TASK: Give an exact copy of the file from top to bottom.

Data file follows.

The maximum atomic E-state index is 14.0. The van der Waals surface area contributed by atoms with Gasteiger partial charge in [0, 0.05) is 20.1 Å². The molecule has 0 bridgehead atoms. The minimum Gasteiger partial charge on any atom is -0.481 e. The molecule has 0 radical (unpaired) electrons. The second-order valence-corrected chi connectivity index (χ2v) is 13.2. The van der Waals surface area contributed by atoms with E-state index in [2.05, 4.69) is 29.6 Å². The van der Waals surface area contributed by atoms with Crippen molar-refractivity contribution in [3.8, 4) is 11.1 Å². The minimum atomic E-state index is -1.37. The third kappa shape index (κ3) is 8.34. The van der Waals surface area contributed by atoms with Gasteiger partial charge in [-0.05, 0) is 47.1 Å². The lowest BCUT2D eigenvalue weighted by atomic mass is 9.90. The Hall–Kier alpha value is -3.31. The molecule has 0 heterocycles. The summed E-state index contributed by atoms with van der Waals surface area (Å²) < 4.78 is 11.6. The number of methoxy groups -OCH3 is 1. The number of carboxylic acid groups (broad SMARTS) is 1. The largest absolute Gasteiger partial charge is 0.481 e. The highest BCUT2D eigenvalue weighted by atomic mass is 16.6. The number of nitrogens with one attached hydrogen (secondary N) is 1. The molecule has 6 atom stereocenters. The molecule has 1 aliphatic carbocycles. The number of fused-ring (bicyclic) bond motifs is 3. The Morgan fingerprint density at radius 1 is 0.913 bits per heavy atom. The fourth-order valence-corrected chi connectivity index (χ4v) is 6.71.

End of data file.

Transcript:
The maximum atomic E-state index is 14.0. The van der Waals surface area contributed by atoms with Gasteiger partial charge in [0, 0.05) is 20.1 Å². The molecule has 0 bridgehead atoms. The minimum Gasteiger partial charge on any atom is -0.481 e. The molecule has 0 radical (unpaired) electrons. The second-order valence-corrected chi connectivity index (χ2v) is 13.2. The van der Waals surface area contributed by atoms with E-state index in [2.05, 4.69) is 29.6 Å². The van der Waals surface area contributed by atoms with Crippen molar-refractivity contribution in [3.8, 4) is 11.1 Å². The minimum atomic E-state index is -1.37. The third kappa shape index (κ3) is 8.34. The van der Waals surface area contributed by atoms with Gasteiger partial charge in [-0.05, 0) is 47.1 Å². The lowest BCUT2D eigenvalue weighted by atomic mass is 9.90. The Hall–Kier alpha value is -3.31. The molecule has 0 heterocycles. The summed E-state index contributed by atoms with van der Waals surface area (Å²) < 4.78 is 11.6. The number of methoxy groups -OCH3 is 1. The number of carboxylic acid groups (broad SMARTS) is 1. The largest absolute Gasteiger partial charge is 0.481 e. The highest BCUT2D eigenvalue weighted by atomic mass is 16.6. The number of nitrogens with one attached hydrogen (secondary N) is 1. The molecule has 6 atom stereocenters. The molecule has 1 aliphatic carbocycles. The number of fused-ring (bicyclic) bond motifs is 3. The Morgan fingerprint density at radius 1 is 0.913 bits per heavy atom. The fourth-order valence-corrected chi connectivity index (χ4v) is 6.71.